Germline Genetics and Prostate Cancer Evolution and Aggressivity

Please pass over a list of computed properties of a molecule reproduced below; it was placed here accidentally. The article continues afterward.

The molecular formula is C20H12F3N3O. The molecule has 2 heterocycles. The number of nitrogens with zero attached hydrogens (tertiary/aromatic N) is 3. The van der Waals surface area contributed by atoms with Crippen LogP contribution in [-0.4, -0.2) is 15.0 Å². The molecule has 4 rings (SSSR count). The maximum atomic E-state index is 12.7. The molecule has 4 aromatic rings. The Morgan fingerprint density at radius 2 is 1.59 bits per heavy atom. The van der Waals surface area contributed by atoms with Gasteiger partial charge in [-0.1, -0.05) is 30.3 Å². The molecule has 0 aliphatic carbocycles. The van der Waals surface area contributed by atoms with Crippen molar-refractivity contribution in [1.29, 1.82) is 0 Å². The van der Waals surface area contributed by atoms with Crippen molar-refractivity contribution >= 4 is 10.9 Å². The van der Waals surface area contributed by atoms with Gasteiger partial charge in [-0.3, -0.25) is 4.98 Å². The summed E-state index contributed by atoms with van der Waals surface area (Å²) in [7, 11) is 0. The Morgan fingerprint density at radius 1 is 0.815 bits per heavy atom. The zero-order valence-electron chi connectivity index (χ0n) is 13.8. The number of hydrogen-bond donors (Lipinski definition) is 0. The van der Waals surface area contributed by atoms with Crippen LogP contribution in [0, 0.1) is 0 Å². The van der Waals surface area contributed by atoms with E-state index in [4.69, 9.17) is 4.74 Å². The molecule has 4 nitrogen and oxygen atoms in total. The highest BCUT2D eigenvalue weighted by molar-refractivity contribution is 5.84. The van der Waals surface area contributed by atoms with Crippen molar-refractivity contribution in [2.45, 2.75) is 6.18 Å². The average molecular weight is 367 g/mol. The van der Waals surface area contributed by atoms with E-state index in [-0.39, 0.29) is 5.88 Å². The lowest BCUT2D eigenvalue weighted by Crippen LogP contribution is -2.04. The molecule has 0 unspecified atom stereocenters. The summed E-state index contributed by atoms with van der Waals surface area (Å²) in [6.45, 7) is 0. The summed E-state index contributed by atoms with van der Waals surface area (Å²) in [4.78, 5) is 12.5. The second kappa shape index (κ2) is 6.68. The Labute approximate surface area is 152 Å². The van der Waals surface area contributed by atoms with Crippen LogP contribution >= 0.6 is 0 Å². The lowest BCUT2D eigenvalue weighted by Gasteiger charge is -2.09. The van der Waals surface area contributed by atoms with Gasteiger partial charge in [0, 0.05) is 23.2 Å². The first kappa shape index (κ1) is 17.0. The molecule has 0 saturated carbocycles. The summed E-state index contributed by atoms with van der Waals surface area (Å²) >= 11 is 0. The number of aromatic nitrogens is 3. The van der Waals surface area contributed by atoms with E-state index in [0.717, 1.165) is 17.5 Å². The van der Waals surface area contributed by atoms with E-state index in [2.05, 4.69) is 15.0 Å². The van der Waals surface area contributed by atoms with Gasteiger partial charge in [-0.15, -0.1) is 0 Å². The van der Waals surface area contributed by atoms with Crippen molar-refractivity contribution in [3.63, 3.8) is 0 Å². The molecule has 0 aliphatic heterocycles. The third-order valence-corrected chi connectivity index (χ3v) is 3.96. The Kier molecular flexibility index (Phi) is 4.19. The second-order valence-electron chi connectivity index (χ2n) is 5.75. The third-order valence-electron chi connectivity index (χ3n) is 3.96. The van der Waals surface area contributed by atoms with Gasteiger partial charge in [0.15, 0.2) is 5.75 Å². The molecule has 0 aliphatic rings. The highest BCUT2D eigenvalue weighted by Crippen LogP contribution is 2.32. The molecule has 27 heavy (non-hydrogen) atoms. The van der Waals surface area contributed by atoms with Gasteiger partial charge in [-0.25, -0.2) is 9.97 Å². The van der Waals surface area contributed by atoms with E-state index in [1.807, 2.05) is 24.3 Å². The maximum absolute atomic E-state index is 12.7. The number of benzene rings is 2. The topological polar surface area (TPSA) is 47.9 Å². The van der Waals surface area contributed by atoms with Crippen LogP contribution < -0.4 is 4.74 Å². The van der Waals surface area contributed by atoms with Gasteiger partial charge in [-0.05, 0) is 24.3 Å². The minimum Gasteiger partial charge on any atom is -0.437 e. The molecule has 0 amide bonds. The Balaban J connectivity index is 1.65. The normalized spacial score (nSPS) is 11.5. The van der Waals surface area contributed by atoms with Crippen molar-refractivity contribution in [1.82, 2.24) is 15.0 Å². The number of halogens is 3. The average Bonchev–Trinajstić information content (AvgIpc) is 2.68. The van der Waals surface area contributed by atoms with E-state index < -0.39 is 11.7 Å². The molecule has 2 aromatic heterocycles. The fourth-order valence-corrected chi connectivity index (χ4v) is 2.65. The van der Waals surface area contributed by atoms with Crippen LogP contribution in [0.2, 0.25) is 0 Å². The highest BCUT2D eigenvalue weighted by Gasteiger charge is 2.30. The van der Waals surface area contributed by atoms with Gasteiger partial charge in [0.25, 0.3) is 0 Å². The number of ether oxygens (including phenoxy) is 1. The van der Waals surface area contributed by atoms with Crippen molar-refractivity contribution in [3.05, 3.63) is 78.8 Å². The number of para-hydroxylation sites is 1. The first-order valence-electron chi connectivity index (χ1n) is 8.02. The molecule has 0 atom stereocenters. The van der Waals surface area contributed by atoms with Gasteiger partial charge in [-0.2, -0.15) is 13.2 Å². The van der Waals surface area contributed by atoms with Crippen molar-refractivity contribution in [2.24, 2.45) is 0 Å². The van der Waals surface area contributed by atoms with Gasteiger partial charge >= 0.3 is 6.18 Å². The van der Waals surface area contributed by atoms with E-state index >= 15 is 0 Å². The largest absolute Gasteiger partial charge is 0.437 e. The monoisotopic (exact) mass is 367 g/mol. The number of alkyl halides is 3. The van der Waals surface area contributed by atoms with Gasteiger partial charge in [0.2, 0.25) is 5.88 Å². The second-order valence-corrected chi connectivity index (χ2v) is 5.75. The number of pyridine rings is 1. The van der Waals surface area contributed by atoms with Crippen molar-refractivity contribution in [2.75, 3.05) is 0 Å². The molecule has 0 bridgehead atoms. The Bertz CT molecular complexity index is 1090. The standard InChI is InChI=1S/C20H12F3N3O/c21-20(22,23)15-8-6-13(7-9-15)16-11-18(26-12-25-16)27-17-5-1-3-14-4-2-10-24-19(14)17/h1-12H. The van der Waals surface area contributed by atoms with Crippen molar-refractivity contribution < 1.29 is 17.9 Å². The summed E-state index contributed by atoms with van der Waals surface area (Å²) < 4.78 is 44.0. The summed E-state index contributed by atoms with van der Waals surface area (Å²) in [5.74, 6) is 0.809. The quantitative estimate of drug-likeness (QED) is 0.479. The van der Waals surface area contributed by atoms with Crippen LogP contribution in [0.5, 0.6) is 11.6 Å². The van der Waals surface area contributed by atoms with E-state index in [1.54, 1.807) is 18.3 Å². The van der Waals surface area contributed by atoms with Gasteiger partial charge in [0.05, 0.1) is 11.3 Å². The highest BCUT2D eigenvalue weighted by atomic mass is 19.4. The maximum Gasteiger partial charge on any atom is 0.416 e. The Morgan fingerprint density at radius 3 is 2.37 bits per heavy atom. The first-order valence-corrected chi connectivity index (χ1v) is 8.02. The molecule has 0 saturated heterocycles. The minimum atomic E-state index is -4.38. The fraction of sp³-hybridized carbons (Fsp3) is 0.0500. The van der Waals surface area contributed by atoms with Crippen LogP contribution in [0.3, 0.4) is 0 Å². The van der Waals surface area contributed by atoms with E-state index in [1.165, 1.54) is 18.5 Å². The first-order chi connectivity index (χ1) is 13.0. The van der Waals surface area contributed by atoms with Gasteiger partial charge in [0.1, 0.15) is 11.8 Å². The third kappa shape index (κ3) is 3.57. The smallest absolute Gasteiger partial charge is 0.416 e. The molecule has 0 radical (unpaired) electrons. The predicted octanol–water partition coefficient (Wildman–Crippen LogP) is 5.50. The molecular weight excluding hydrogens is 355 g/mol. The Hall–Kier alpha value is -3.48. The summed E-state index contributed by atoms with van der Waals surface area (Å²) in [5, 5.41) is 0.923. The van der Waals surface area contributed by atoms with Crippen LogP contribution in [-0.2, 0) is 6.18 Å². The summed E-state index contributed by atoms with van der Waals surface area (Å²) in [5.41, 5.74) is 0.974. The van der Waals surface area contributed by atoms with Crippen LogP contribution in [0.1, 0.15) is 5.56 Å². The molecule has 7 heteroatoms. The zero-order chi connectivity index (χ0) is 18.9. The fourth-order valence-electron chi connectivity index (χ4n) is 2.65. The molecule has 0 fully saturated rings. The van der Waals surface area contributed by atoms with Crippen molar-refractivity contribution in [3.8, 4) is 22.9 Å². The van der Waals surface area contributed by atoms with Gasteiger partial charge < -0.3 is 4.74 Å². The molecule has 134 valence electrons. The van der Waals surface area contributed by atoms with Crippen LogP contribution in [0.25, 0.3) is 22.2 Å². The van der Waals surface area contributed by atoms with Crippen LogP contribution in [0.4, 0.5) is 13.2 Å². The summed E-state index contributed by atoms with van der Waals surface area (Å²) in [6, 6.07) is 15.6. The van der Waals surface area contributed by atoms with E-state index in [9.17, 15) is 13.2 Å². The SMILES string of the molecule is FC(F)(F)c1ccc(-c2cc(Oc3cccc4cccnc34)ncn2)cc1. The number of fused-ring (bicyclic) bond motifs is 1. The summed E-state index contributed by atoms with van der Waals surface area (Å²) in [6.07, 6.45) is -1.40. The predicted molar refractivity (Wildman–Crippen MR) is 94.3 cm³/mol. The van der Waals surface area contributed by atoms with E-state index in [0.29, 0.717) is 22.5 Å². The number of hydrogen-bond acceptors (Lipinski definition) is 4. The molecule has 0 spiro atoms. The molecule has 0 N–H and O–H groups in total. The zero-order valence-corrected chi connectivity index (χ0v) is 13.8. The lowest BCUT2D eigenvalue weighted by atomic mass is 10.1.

Paul C. Boutros, PhD, MBA, Professor of Human Genetics and Urology at the University of California, Los Angeles, explains the relationship between the germline and cancer evolution, as well as the implications this relationship has for screening and care. Dr. Boutros begins by explaining why it makes sense to study the germline, noting that while cancer is a disease of somatic mutations, there are already many known germline risk factors and evidence suggests that 20% of prostate cancer biopsies could be avoided if patients received a polygenic risk score. Dr. Boutros then looks at the results of a study from his lab at UCLA which show that the germline drives somatic epigenomics and that some single nucleotide polymorphisms (SNPs) are prognostic. Another yet-to-be-published study by the same team suggests that the germline also drives somatic mutations, with multiple quantitative trait loci (QTLs) predicting somatic driver mutations. This means that mutations that occur early in tumor evolution and can increase the likelihood of aggressive cancer are more likely to occur in certain people based on genomic factors. This also appears to be the case with multiple cancer types. Dr. Boutros concludes by noting possible future directions for research in this area, including multi-ancestric studies and studies into germline influences on the transcriptome and proteome. He also observes that it is not yet clear how this research should be integrated with diagnostic and prognostic tests nor how it could influence decision-making.

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